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      Defying cartels to share their faith

      Missionaries working in Mexico are in a dangerous business. Amid open battles between the country's drug smugglers and the government, they continue to carry out their work.

      I was in Mexico for five years, said Sister Therese Cunningham with La Posada Providencia. I was not afraid when I was in Mexico.

      Sister Therese works at a shelter for immigrants and asylum seekers.

      She says devotion to their Christian religion keeps missionaries going back.

      There is risk everywhere, said Sister Therese. Risks here and risks there.

      Such was the case for John and Wanda Casias.

      The Texas, couple who moved to a violence-plagued area of Monterrey to run a Baptist Church, were found slain at their ransacked home Tuesday in Mexico.

      Relatives of the Casias tell the Associated Press John and Wanda were well aware of the danger around them and the risks, but were so secure in their faith that they did not fear it.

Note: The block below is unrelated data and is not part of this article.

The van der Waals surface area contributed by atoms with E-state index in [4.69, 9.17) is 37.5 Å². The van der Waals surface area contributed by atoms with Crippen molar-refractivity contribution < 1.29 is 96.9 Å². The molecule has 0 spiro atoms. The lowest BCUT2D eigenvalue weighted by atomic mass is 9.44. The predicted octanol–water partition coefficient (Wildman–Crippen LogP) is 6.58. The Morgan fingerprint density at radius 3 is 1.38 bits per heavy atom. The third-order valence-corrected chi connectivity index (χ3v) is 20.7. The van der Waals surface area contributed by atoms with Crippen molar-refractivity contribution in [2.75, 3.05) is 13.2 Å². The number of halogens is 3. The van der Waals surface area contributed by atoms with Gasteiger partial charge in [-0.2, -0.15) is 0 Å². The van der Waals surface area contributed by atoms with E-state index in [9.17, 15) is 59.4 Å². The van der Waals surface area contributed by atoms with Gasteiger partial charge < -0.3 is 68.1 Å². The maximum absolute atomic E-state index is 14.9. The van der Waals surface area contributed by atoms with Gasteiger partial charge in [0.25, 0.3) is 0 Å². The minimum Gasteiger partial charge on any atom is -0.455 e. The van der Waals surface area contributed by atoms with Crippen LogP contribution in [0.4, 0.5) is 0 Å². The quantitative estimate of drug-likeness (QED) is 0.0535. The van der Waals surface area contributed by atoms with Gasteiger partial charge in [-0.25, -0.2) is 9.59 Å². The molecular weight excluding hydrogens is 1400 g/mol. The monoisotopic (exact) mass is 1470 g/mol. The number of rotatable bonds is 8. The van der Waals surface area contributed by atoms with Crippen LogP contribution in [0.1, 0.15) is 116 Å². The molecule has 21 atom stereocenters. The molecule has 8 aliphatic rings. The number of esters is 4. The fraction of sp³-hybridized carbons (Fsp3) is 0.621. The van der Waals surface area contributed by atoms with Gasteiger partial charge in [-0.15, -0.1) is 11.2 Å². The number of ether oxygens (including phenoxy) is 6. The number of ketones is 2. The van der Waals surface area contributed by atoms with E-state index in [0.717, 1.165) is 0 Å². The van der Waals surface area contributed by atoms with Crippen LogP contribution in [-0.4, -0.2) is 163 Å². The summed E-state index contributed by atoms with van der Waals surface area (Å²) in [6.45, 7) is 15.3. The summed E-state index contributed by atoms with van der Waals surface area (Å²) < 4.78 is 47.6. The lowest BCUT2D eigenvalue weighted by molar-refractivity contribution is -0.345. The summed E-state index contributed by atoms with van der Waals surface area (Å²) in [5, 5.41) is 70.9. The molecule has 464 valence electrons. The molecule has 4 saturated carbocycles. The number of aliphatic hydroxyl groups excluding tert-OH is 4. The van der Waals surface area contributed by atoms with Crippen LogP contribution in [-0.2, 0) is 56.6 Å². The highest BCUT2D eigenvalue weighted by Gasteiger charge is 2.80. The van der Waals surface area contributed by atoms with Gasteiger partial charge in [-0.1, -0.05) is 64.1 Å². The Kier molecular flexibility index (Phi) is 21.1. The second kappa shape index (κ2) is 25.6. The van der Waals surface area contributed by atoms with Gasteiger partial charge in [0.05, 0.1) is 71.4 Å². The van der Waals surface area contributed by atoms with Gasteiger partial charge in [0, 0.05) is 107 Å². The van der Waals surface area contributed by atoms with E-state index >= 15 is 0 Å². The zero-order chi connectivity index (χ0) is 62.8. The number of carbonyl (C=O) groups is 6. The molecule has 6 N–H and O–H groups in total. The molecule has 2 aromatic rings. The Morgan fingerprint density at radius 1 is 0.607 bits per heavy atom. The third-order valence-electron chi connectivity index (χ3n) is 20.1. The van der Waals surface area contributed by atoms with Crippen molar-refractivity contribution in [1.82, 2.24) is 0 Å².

Any missionary has a risk they are taking, said Sister Margeret Mertens. But that doesn't cover their whole thrust of helping people when they are called to do that. Sister Therese and Margaret said the deaths of John and Wanda Casias are sad for everyone and hope good will come from this tragedy.

      Sometimes where there is a lot of suffering and people trying to overcome what is happening, said Sister Margaret. It encourages others to go into helping.

      And I think maybe the whole missionary experience is going to grow.

      Although the violence may be intensifying in Mexico, Sister Therese and Sister Margaret believe missionaries will continue weathering the storm to help the people.